Since the assessment trip, EWB-USA has been working to plan around the hurdles presented by this project. Geographical features and accurate information about them are some of the chief constraints in our designs. Since the community is on a steep mountain slope at elevations ranging from about 12,500 to over 14,000 feet, the terrain is a huge factor in any design. The community is also extremely dispersed over several miles of Planning introduced many more considerations, including more accurate soil tests, more data concerning the grading of the terrain, and more information on agricultural practices for possibility of irrigation with used shower water. Members of EWB-USA UA chapter, in collaboration with EWB-USA decided that another assessment trip was necessary to gather the additional data that could not be collected during the original, irrigation-oriented assessment trip.
In general, the showers will heat water using a solar thermosyphon, a water heating device already common in Bolivia. This allows us to source the parts locally, making our project more sustainable in terms of maintenance and use of local services. These features make a thermosyphon a very effective solution for our project.
A solar thermosyphon is a simple but effective means of heating water with no moving parts. To heat water, the water circulates from a storage tank through a simple solar collecting panel. Because the hot water exiting the solar collector is less dense than the cold water entering the solar collector, the water circulates naturally without any pumps or controls. Because of their simplicity, these devices are durable and can last over 20 years with minimal maintenance.
The latrines will be several ventilated improved pit (VIP) latrines, as the terrain makes sewage treatment or disposal very difficult. The latrines are being designed to be clean and durable, conforming to World Health Organization recommendations. We will build several latrines in each trip, and plan to teach the community how to build similar modern latrines themselves.
Our Second Assessment Trip
Our team returned to Marquirivi for an additional assessment in December 2013. While on the second assessment trip, the community met and voted for EWB-USA University of Arizona Chapter to implement family latrines and communal showers. This would be a more viable solution than having both communal latrines and showers. While looking over priorities, the community helped decide where the first 3 latrines where going to be constructed. EWB-UA then conducted the necessary soil testing and land surveying at each location (the backyard of each family home). While in our assessment trip we decided to split the project in 2 separate projects (one for the showers and one for the latrines) thus we would send 2 separate teams for the first implementation. Upon our return from the assessment trip we finalized our designs of one communal shower and the 3 latrines and submitted all the appropriate documentation to get approval from EWB-USA and the Technical Advisory Committee (TAC). The first implementation was for the shower and was conducted in June 2014. The project was recently featured in an article in Zocalo Magazine.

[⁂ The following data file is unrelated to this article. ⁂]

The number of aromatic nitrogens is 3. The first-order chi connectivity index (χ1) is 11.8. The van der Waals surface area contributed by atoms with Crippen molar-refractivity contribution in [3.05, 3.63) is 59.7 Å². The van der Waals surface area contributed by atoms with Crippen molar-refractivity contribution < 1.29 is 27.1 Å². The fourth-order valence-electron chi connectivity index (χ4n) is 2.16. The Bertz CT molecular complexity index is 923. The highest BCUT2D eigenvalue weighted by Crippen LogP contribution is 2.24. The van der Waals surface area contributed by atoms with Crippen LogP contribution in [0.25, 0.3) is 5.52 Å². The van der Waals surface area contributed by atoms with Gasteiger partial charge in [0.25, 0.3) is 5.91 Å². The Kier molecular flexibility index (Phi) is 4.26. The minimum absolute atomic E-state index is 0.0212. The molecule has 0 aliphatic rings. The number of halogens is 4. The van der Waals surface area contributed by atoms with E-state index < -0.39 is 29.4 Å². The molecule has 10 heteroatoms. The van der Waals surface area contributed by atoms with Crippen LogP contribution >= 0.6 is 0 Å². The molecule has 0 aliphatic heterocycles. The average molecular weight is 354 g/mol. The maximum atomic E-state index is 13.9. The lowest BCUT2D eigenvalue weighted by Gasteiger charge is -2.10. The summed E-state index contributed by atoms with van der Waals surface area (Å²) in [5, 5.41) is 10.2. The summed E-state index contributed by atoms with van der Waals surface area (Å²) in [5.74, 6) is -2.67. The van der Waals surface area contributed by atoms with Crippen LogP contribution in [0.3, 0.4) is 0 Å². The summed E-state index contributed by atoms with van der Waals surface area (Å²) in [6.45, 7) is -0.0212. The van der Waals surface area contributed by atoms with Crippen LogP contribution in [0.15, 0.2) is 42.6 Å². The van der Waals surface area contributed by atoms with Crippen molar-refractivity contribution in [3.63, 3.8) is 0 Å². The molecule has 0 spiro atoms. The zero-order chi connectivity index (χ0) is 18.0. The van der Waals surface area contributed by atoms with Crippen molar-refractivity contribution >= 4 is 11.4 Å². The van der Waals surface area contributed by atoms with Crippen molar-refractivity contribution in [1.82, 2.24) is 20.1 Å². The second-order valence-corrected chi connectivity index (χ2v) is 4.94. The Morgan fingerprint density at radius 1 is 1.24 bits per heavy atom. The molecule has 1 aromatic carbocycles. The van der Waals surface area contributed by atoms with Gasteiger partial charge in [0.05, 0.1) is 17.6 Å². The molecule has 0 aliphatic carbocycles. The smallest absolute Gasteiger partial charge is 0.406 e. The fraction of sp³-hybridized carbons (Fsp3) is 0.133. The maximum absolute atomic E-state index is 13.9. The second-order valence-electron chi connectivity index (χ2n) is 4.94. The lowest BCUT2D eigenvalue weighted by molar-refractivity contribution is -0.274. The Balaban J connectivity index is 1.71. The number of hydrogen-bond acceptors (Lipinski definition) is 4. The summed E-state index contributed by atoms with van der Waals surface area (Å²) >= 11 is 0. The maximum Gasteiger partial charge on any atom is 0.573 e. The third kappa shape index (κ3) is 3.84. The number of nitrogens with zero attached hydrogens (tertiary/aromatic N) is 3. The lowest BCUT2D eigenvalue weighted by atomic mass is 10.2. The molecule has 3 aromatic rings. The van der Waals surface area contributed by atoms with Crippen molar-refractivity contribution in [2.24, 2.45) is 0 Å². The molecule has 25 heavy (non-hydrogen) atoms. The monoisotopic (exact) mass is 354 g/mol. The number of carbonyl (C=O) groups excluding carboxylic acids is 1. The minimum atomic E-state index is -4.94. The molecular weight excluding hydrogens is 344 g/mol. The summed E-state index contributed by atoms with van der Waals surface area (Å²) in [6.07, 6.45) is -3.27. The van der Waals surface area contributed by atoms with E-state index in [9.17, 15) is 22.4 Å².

Our First Implementation Trip
In the summer of June 2014 EWB-UA traveled to Bolivia for two weeks for the first implementation trip to build the first shower in the community of Marquirivi. During this time,the team worked with the in-country NGO, Engineers in Action (EIA), and the community to complete the construction of the solar-heated shower in the community. The shower house consists of 3 stalls, one for women, one for men, and a bigger size stall designed for a family. Currently the shower is functional and in operation. During the implementation trip, the team cooperated with the teachers to implement the education plan developed by EWB-UA. Children from kindergarten to 6th grade were instructed about the benefits of washing with soap before eating and after going to the bathroom. The team emphasized the importance of this activity on disease prevention. A second implementation trip is planned for Fall 2014. EWB-UA plans to return to the community to build three Ventilated Improved Pit (VIP) latrines and start training the community for latrine construction assessment.